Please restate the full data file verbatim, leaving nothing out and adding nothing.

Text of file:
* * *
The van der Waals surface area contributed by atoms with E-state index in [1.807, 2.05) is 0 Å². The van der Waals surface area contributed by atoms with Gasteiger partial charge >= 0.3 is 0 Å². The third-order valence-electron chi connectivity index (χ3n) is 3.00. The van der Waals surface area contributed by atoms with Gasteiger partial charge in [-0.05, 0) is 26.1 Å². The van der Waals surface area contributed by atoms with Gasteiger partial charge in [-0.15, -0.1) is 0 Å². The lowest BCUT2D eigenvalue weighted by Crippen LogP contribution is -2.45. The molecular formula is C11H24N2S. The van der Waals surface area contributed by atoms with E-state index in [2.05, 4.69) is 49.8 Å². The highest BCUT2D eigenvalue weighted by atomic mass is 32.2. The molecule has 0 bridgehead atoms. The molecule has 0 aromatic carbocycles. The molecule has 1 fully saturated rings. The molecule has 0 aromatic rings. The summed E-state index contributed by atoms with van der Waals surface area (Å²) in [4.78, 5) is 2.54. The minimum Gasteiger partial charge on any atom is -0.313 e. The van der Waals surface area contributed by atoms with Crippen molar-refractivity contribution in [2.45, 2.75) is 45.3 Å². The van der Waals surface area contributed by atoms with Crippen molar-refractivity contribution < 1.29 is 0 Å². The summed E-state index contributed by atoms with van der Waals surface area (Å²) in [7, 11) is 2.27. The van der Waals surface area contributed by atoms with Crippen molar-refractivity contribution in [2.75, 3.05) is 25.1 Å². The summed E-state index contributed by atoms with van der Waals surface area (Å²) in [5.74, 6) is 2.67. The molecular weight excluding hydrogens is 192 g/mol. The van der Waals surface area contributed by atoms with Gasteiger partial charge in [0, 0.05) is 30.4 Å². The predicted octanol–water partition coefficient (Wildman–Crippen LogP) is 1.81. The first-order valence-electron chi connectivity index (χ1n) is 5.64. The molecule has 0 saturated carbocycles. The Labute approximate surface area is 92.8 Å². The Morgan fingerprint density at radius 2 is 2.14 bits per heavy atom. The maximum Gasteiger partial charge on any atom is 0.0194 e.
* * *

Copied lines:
The van der Waals surface area contributed by atoms with E-state index in [1.807, 2.05) is 0 Å². The van der Waals surface area contributed by atoms with Gasteiger partial charge >= 0.3 is 0 Å². The third-order valence-electron chi connectivity index (χ3n) is 3.00. The van der Waals surface area contributed by atoms with Gasteiger partial charge in [-0.05, 0) is 26.1 Å². The van der Waals surface area contributed by atoms with Gasteiger partial charge in [-0.15, -0.1) is 0 Å². The lowest BCUT2D eigenvalue weighted by Crippen LogP contribution is -2.45. The molecular formula is C11H24N2S. The van der Waals surface area contributed by atoms with E-state index in [2.05, 4.69) is 49.8 Å². The highest BCUT2D eigenvalue weighted by atomic mass is 32.2. The molecule has 0 bridgehead atoms. The molecule has 0 aromatic carbocycles. The molecule has 1 fully saturated rings. The molecule has 0 aromatic rings. The summed E-state index contributed by atoms with van der Waals surface area (Å²) in [4.78, 5) is 2.54. The minimum Gasteiger partial charge on any atom is -0.313 e. The van der Waals surface area contributed by atoms with Crippen molar-refractivity contribution in [2.45, 2.75) is 45.3 Å². The van der Waals surface area contributed by atoms with Crippen molar-refractivity contribution < 1.29 is 0 Å². The summed E-state index contributed by atoms with van der Waals surface area (Å²) in [7, 11) is 2.27. The van der Waals surface area contributed by atoms with Crippen molar-refractivity contribution in [2.75, 3.05) is 25.1 Å². The summed E-state index contributed by atoms with van der Waals surface area (Å²) in [5.74, 6) is 2.67. The molecular weight excluding hydrogens is 192 g/mol. The van der Waals surface area contributed by atoms with Gasteiger partial charge in [0, 0.05) is 30.4 Å². The predicted octanol–water partition coefficient (Wildman–Crippen LogP) is 1.81. The first-order valence-electron chi connectivity index (χ1n) is 5.64. The molecule has 0 saturated carbocycles. The Labute approximate surface area is 92.8 Å². The Morgan fingerprint density at radius 2 is 2.14 bits per heavy atom. The maximum Gasteiger partial charge on any atom is 0.0194 e.